Gingrich again tried to explain away his criticism of the Paul Ryan Medicare plan and the result was yet another iteration of the now-infamous “Meet the Press” interview, one where Gingrich now says he was quoted “out of context.” (That produced eye rolls.) Yet almost in the same breath, he repeated his original assertion that House leaders had been reckless in moving forward with the Ryan plan as fast as it did, a fair point that runs counter to the current GOP orthodoxy.
If Gingrich has a track to hew in the race as it moves forward, it may well be finding the courage to be the candidate in the room who breaks with an establishment that, for all intents and purposes, has abandoned him already.
5. Can Ron Paul look like anything more than a fringe candidate?
If there is a word to describe the Texas libertarian Monday night, it was, well, cranky. Paul had a cantankerous answer for almost every question put to him, from America’s military involvement overseas (he’s against it) to the government’s role in certifying legal marriage (he’s against it).
Paul was who he is. He isn’t going to change. And he showed yet again that he isn’t going to varnish his brand of truth-telling in a bid to chase supporters. If he is to perform well in primaries, the voters will have to come to him, not the other way around.
6. CanRick Santorum get noticed?
The ex-Pennsylvania senator largely avoided employing his brand of razor-wired rhetoric--except for contending that the president has “turned his back on American allies and he has embraced our enemies"--in favor of a warmer approach built around conservative values and national exceptionalism. But at the end of the day, it didn’t seem to make much difference. And the boyish-looking Santorum came off as edgy, as less than relaxed, particularly when moderator King asked him whether he preferred Jay Leno or Conan O’Brien. “I don’t watch either,” he stammered.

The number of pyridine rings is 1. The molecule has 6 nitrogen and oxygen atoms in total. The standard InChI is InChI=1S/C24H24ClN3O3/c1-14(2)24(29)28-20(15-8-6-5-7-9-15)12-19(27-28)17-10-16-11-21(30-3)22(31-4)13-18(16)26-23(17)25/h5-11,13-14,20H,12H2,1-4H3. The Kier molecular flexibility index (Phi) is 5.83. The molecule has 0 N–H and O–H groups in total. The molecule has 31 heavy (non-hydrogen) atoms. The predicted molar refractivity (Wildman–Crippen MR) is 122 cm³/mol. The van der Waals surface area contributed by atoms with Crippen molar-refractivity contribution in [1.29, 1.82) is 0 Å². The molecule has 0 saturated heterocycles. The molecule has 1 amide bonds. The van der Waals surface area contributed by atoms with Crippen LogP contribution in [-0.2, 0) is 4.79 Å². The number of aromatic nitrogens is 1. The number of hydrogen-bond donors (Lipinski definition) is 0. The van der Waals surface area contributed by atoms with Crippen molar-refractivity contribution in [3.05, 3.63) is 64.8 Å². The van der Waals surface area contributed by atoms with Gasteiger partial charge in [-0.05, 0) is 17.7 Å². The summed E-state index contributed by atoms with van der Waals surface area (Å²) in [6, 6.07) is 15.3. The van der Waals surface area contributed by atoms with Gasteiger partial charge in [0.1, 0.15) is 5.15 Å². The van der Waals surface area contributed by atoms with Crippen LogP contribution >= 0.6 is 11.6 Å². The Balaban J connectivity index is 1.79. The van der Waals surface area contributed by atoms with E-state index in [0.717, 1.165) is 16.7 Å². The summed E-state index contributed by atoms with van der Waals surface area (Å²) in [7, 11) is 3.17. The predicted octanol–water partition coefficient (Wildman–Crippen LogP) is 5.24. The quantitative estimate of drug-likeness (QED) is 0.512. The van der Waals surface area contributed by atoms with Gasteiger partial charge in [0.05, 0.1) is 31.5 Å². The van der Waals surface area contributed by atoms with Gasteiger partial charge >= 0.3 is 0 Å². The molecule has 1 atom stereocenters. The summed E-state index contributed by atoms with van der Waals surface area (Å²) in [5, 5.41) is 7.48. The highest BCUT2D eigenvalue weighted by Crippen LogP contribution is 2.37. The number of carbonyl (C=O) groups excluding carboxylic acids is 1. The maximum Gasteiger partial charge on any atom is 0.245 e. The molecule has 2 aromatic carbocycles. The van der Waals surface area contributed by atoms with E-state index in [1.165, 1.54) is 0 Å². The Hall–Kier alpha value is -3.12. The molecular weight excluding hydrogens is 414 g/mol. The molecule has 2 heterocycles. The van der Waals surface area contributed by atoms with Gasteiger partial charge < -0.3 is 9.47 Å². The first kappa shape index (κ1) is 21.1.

Like Pawlenty, he was offered a chance to slam Romney and punted. King brought up a treasured Santorum subject, abortion, and asked whether Romney had flip-flopped on the subject. Santorum offered a discursive on a candidate’s “authenticity” but avoided invoking Romney directly.
7. Is Hermanentum for real?
Those expecting an electrifying performance from the former conservative talk-radio host came away disappointed. Herman Cain looked ill at ease and unprepared and--as often is the case with fringe candidates--came off as smaller than the event. At times he seemed out of his element, particularly when asked about foreign affairs, mixing homespun wisdom with fact-based assertions in a manner that came out, at times, incoherent.
Asked about the U.S. role in Libya, for example, Cain responded: “If it’s not in the vital interest of America, to paraphrase my grandmother, with the situation in Libya and many of these other situations, they’re not simple situations. It’s a mess. It’s just an absolute mess.”
Should Bachmann surge in conservative circles, one big loser could be the ex-Godfather’s Pizza chief executive’s outsider candidacy.
8. Will Jon Huntsman see an opening?
The former Utah governor’s camp could have viewed the evening two different ways: Either the debate illustrated just how difficult it will be for any candidate to displace the polished Romney as the front-runner, or it uncovered a space, perhaps somewhere in between Romney and Bachmann, where a new face could alter the dynamic.
Here’s suggesting that they’ll see it as the latter--and that if Huntsman had any doubts about getting in before Monday, many of them were erased.
9. Will anyone else?
See previous question. Are Rick Perry’s boots made for running? We may find out soon.
10. Will Sarah Palin be there in spirit?
The possible candidate was mentioned only once, in a softball question to Pawlenty about whether she made a better vice presidential pick than Joe Biden. Pawlenty had little to lose in praising Palin in that context. But if Palin is considering jumping in the race, Bachmann’s performance Monday will have to give her some pause.